The cost for these console development modules is $800 for 12 months. Each.
Additionally, customers who purchase a console module must be a registered developer program for the console in question.
Or, for “just” $1500/year, you can subscribe to GMS2.0 Ultimate Edition, which seems to be a response to popular demand to bring back the “Master Collection” package. Ultimate Edition is an “everything and the kitchen sink” bundle that includes any future modules that YYG may release for no additional cost. The price of Ultimate is much higher than the cost for Master Collection , however, and is subscription-based, rather than a perpetual license. GMS1.x Master Collection was originally introduced at a 1-time cost of $500, later $800.
YoYoGames confirmed that the existing modules (Desktop, Mobile, HTML5, UWP) remain a permanent license that you pay for once. However, it’s been YoYoGames’ practice in the past to charge again for the product when it hits the next major release number. Accordingly, YoYo could, if it wanted, release GMS3.0 next year, and charge everyone for an upgrade to that, and drop support/updates for 2.x, effectively forcing everyone to pay for another upgrade at that point. It’s a good bet that at some point they will switch to a subscription-based model at all tiers.
YoYo seem to be pricing themselves out of the market with this announcement. While it’s not unreasonable to charge a premium for the console build targets, the price points announced today do not compare favorably with the competition. Unity3D is also subscription-based, now, but you can get full access to all Unity3D build targets for free, with an income cap of $100K. Game Developers earning revenue over $100K/year from their games must upgrade to Plus or Pro tiers, at $35 or $125/mo — the $125/mo Unity Pro tier matches the cost of GMS2 Ultimate.
The Unity3D IDE is Visual Studio, an industry leader, and the language is C#. By contrast, the GameMaker Studio IDE and GML language are quite limited compared to the capabilities of Visual Studio and C#.
It’s likely that most developers who are in the Microsoft XBox or Sony PlayStation developer programs are already experienced professionals accustomed to professional-quality, industry standard development tools, so it’s hard to see why they would want to take a step down and use GameMaker when they could use Unity3D, or Unreal, or some other tool at less cost. GameMaker Studio 2 Ultimate is priced comparable to Unity Pro, but the capabilities and tools around Unity are much stronger and more flexible.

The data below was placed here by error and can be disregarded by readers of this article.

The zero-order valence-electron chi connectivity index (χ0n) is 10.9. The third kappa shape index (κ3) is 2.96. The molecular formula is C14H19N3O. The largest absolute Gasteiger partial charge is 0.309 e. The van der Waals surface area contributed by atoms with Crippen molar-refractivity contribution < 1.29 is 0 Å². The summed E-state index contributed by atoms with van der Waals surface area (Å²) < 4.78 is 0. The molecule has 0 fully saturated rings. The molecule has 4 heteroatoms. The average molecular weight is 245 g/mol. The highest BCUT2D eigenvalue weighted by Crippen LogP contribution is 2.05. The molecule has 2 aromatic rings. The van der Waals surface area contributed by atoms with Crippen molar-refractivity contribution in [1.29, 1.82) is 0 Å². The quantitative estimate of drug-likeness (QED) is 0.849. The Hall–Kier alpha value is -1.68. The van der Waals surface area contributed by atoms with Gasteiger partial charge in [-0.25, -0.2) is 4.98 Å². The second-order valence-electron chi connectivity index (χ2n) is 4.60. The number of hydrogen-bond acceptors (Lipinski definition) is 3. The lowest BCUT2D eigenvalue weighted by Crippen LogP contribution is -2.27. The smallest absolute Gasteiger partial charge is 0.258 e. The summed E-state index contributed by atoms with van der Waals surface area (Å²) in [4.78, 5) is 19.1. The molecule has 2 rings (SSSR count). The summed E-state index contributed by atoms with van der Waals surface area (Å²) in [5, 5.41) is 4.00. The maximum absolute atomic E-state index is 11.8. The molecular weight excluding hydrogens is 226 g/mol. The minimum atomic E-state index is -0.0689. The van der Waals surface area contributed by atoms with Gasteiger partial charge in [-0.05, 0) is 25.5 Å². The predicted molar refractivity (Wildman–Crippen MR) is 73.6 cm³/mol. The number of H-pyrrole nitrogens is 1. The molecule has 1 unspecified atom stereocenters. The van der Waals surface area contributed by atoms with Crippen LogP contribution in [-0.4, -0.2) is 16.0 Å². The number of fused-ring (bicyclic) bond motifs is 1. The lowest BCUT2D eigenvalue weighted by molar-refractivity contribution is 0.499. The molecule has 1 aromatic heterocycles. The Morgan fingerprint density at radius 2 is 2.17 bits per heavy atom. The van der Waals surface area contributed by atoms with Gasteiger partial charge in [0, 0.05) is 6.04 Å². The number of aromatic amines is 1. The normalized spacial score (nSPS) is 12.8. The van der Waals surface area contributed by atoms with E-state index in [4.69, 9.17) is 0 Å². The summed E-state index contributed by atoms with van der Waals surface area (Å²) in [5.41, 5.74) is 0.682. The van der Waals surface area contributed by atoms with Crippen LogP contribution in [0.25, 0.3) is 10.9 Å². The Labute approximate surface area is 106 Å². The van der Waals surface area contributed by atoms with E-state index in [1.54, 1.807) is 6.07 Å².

I have not yet updated any of my Marketplace assets for GMS2, but I believe that most of them should still work, although they may require the use of compatibility scripts generated by GMS2 on import in order to run in GMS2.
If you happen to have downloaded any of my assets, and find an issue with it, I am easy to reach for technical support.
The best way to reach me would be to send a message through the asset page on the GameMaker Marketplace. My email address is also in the documentation for the asset. And you can also reach me via the Contact page on this website.
The most notable change in the Object Editor is that sub-windows are “chained” to the main form, in what YoYoGames is calling “Chain view”.
The idea is that different parts of the Object editor should all be visible, not overlap each other, connected visually.
The main Object window shows the object’s basic properties: the Name, Sprite, Collision mask, and Visible/Solid/Persistent/Physics properties, as you can see. Chained to it are the object’s Events, and the Code Editor (or DnD Editor) will be chained off of the Events sub-panel. If your object happens to be a Physics object, or has Parents or is a Parent, then the Parent and Physics sub-panels will also chain themselves to the main Object editor form.
This takes some getting used to, and occupies quite a lot of space on screen, which for users with smaller displays can make it a problem to work with Objects inside of a Workspace.
Fortunately, Object Editor windows, like any other window, can be broken out of the main GMS2 window and maximized, to fill up the entire screen if desired. Users will either love or hate Workspaces and Chain View windows, and if you’re one of the ones who hates them, you’ll need to get used to breaking the editor out into its own window and maximizing it, as this seems to be your only recourse for now. There’s a few Preferences in the Text Editors section that will make this easier for you, should you want to configure them:
The GameMaker Community Forums have been very active in discussing the UX issues created by the new UI, though, so don’t be surprised if YYG do make a few changes in future updates.
DnD or GML?
The Object Editor comes in two flavors: Drag-n-Drop (DnD) and Code Editor (GML). Which variant you get is currently determined when you create a new Project, but you can switch at any time. Most users will probably prefer to create GML projects and work in the code editor, but beginners, younger users, and non-programmers may prefer the DnD option.